No, I don't have to define it, I'm not the mathematician who created the concept of transfinite ordinals. Exactly this is my question: how it is defined? I can accept the "limit ordinal" concept and also it is not a problem for me to accept that for omega there is no "right before" element for it, therefore the order can not be followed backwards in this point (by definition). Simply I'd like to understand clearly the concept of transfinite ordinals around omega.
     
  13. May 26, 2016 #12
    A couple of things:

    1) First, let's remember what "after" and "before" mean in this context (I'll just assume we're working with von Neumann ordinals). ##x## is after ##y##, that is, ##x > y## iff ##y \in x##; we also say in this case that ##y## is before ##x##.

    2) Now, given an ordinal ##x##, how do we define the successor of ##x##, namely ##x+1##? Simple: ##x+1 = x \cup \{x\}##. Notice that this respects the definition of order given above; it also implies that if one ordinal is the successor of the other, there is no ordinal between them.

    3) It's also possible to define addition of ordinals. This is a bit more complicated, but the rough idea is the following: ordinal numbers encode information about well-orders in certain sets. For instance, ##\omega## encodes information about the well-order of the natural numbers, ##\omega + \omega## about the well-order of, e.g., this set: {0, 2, 4, 6, ..., 1, 3, 5, ...} (where every even number comes before every odd number and the even and odd numbers are ordered in the usual way among themselves). So addition of ordinals encodes information about what happens when we concatenate the orders. In the previous example, ##\omega + \omega## encodes information about what happens when we concatenate the order of the even numbers with the order of the odd numbers. More formally, if ##(A, <), (B, \prec)## are well orders, their concatenation, ##C##, is defined as ##(\{0\} \times A) \cup (\{1\} \times B)##, and such that, for any ##(i, x), (j, y) \in C##, ##(i, x) < (j, y)## iff (a) ##i=j=0## and ##x < y##, (b) ##i=0## and ##j=1##, or (c) ##i=j=1## and ##x \prec y##. If ##A## and ##B## are ordinals, then ##C## is their sum. It's not difficult to see that this will give the correct results, and that in particular it agrees with our definition of successor. Notice that ordinal addition is associative, but not commutative.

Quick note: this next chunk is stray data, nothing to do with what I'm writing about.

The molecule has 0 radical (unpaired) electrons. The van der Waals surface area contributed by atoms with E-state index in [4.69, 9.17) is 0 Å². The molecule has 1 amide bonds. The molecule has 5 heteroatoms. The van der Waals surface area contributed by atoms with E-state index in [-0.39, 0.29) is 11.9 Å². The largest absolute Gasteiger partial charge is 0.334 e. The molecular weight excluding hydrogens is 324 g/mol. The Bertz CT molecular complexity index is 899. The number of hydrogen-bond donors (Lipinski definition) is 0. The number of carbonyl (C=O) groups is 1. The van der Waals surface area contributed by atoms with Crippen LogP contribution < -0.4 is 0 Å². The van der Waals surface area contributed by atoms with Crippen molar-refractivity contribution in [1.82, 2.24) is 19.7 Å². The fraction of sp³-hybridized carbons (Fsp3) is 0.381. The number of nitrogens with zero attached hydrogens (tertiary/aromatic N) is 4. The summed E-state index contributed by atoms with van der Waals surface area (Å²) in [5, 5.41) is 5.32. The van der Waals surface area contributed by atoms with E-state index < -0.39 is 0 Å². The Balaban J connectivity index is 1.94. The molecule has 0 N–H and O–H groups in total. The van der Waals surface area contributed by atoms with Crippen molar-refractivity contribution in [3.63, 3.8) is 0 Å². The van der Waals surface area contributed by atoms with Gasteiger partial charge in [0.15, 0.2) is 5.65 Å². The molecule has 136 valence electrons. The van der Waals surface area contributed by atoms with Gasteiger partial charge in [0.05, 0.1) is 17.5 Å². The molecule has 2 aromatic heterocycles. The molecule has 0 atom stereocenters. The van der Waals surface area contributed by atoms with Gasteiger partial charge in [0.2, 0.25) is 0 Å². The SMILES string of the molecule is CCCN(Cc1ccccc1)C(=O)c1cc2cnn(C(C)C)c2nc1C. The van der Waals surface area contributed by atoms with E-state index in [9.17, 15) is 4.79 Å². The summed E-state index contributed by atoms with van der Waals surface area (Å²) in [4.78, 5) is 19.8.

4) On the other hand, this means that, in general, subtraction is not a well defined operation on the class of ordinals. In particular, we would want something like the following to hold:: ##a-b = c## iff ##a = c+b##. But, as some posters have already said, a single ordinal can be the result of many different sums, i.e. ##1+\omega=2+\omega=\omega##, but clearly ##\omega - \omega## is neither ##1## nor ##2##!

    5) Finally, about well-orderings. Note that, if ##(A, <)## is a well order, that does not mean that ##(A, >)## is a well order. In fact, this can only happen with finite sets; here's a theorem: ##(A, <)## and ##(A, >)## are both well orders iff ##A## is finite. Indeed, this property is, in some contexts, taken as the definition of finite sets!
     
  14. May 26, 2016 #13
    Nagase, thank you for the clear and exhaustive explanation, I liked it, now I think I understand the topic more.